Churchill's British Resistance - The Special Duties Branch


Charing - SD Out Station

This page was last updated at 6:53pm on 17/8/14

Report provided by Dr Will Ward. CART CIO for Dorset.

Type: Outstation
Call sign; unknown
Area: Unknown


Mr Adrian Monck-MasonThe operator was Adrian Talbot Monck-Mason, a poultry farmer.

He was the son of Col. George Monck-Mason, R.A., (born 1850). His elder brothers were Major Godfrey Noel Grey Monck-Mason, O.B.E., late Indian Magistrates' Dept., (born 1882) and George Evelyn Arthur Monck-Mason, Esq., (born 1888). George E. A. Monck-Mason had been British consul in Romania before moving be the Consul in Mosul, Iraq, where following the murder of King Ghazi in 1938, he was murdered by a mob that stormed the consulate in a mistaken belief that the British were involved. The Iraqi government subsequently paid compensation of £20,000 to his widow, following intense media coverage of the tragedy.

It appears that Adrian Monck-Mason may briefly have been the British vice-consul in Skopje, Macedonia between 1924 and 1925. By 1929 he was reporting from Aleppo in the French Mandate of Syria. Many Special Duties Branch personnel seem to have had such links, which might indicate previous work for the security services. There seems to have been some issue over his departure from Montenegro in 1925 that might suggest others felt he had engaged in activities felt inappropriate for a diplomat.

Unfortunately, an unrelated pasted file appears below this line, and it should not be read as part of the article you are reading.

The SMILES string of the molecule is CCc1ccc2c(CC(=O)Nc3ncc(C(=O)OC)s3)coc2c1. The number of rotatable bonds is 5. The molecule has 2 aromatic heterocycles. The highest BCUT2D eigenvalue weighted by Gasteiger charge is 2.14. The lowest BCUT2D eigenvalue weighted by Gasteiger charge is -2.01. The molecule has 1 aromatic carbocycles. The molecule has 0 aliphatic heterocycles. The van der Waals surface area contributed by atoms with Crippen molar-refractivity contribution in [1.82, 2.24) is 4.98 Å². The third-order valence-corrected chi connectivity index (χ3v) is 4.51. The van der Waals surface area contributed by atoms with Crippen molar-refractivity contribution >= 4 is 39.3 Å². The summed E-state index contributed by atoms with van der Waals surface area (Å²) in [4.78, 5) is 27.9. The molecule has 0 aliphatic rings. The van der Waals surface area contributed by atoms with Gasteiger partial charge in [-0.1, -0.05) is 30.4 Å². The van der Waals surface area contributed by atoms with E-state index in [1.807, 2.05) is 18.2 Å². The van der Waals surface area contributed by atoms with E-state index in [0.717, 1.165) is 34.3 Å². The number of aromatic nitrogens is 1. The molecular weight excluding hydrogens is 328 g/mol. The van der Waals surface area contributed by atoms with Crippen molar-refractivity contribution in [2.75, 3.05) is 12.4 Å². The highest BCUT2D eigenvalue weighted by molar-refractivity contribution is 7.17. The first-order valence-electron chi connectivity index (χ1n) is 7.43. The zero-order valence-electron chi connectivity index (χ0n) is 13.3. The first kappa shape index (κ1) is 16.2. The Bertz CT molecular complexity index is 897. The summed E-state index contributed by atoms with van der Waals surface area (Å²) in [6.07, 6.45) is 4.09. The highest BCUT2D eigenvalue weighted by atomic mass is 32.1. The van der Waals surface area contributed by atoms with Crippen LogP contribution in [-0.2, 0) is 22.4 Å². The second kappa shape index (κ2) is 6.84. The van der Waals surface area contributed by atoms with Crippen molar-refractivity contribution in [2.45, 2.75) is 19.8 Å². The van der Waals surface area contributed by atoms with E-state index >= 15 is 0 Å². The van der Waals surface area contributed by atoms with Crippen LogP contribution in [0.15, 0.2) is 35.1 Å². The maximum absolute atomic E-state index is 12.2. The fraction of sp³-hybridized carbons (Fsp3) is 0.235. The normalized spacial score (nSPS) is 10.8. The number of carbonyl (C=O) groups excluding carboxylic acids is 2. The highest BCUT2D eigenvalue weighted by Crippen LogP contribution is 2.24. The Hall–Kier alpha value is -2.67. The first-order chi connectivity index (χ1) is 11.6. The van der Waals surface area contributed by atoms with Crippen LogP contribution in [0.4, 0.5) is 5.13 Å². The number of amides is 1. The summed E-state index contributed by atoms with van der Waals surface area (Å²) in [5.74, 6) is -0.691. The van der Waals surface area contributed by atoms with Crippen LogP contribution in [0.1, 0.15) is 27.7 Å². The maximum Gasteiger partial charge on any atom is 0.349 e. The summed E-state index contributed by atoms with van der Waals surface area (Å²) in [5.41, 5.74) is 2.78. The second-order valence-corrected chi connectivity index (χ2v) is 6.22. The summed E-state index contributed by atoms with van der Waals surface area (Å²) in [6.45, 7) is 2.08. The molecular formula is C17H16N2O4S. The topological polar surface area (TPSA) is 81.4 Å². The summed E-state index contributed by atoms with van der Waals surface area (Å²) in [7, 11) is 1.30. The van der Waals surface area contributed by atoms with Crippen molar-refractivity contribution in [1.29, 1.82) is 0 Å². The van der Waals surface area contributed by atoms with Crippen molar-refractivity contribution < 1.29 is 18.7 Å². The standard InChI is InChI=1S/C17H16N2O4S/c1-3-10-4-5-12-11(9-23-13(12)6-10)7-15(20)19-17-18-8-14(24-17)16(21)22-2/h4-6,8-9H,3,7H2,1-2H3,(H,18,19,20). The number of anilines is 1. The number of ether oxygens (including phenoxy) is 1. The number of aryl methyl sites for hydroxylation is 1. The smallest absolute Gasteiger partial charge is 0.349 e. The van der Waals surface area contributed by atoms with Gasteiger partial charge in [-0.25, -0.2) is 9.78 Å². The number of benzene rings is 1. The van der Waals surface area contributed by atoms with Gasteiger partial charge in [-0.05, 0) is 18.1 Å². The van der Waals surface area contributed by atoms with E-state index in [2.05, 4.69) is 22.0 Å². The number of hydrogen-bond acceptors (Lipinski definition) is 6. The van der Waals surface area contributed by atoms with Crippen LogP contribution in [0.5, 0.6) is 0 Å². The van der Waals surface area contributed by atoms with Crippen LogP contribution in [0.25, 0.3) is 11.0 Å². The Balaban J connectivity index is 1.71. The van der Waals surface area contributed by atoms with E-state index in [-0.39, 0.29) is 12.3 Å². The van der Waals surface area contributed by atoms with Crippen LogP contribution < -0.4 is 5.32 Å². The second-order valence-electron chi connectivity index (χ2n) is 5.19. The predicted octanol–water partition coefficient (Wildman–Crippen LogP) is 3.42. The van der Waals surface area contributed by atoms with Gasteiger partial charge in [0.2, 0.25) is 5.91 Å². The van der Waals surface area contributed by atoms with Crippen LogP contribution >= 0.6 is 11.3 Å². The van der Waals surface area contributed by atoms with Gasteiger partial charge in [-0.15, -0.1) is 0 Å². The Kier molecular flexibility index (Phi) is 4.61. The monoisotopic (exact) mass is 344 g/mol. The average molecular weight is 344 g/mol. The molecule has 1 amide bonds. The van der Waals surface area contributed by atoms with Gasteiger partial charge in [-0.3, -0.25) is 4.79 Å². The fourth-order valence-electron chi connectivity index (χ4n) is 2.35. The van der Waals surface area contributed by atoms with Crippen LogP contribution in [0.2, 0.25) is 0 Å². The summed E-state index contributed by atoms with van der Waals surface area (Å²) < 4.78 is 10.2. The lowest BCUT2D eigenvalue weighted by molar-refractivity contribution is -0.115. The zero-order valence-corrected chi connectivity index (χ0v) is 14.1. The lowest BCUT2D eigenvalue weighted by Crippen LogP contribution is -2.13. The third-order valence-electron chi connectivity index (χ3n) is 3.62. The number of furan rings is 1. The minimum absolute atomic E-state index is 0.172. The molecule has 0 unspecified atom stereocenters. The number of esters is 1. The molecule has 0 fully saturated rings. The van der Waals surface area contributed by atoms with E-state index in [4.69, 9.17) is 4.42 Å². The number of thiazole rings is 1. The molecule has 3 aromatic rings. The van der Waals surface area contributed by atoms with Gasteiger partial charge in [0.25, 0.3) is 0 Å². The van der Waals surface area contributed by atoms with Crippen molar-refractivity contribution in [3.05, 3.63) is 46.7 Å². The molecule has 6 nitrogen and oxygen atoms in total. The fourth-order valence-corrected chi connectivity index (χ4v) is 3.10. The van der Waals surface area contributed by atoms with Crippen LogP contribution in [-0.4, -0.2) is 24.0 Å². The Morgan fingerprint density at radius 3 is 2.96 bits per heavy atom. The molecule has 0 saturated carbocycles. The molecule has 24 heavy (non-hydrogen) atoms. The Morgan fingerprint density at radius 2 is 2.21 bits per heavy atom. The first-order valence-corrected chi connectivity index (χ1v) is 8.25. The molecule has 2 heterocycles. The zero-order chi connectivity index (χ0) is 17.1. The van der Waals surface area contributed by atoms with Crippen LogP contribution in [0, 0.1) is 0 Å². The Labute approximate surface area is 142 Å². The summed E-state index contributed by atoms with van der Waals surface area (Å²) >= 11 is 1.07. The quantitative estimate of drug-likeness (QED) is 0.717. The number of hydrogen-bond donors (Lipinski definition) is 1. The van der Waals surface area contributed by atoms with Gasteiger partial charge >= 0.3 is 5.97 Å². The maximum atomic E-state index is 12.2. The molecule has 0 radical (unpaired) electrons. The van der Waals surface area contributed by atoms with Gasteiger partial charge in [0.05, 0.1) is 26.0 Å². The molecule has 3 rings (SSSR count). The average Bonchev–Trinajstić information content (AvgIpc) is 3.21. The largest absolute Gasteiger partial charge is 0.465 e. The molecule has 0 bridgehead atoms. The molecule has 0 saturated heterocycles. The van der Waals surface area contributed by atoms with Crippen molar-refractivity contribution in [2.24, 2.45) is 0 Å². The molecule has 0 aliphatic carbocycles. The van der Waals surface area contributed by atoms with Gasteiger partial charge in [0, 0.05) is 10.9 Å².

He had been commissioned in the First World War as a Lieutenant with the Royal Field Artillery Special Reserve, though from Oct 1918 to Aug 1919, he was promoted acting captain whilst employed with the Royal Engineers. In 1929 he bought a 32 acre farm at Stonestile in Charing on top of the North Downs. The elevated location would prove ideal for locating a wireless transmitter during the war. During the war, what had been a commercial egg farm proved impossible to maintain. Instead he continued to raise chickens, but much of the farm was converted to arable growing.

He was interviewed by David Lampe for “The Last Ditch”. He described the site as being under one of the chicken houses. He also recalled a Royal Signals soldier trying to detect the strange wireless signals that had been detected in the area, assumed to be from a German spy. Reportedly, both Generals Alanbrooke and Montgomery were taken inside the hideout to see him at work during the war.

He married Margory I Tindal in Hampshire. He died in 1969.

Wireless site/s

According to Kent researcher Adrian Westwood, there was more than one transmitter, with sites reported in a dene hole at Chapel Wood, near the ruined chapel and in a copse near Cobham Farm. Mr Wittie of Dormestone Farm, along with Mr Cadman and Mr Eric Barker were said to be involved, presumably supplying information.

Dorothy Eileen Monck-Mason, ATS Operator for the Special Duties Branch was the wife of John Hunter Monck-Mason (b1909, m1941), son of Adrian's brother Godfrey Monck-Mason.

Report provided by Dr Will Ward. CART CIO for Dorset.!topic/alt.english.usage/AZNO0MuLtP4 
The Last Ditch, David Lampe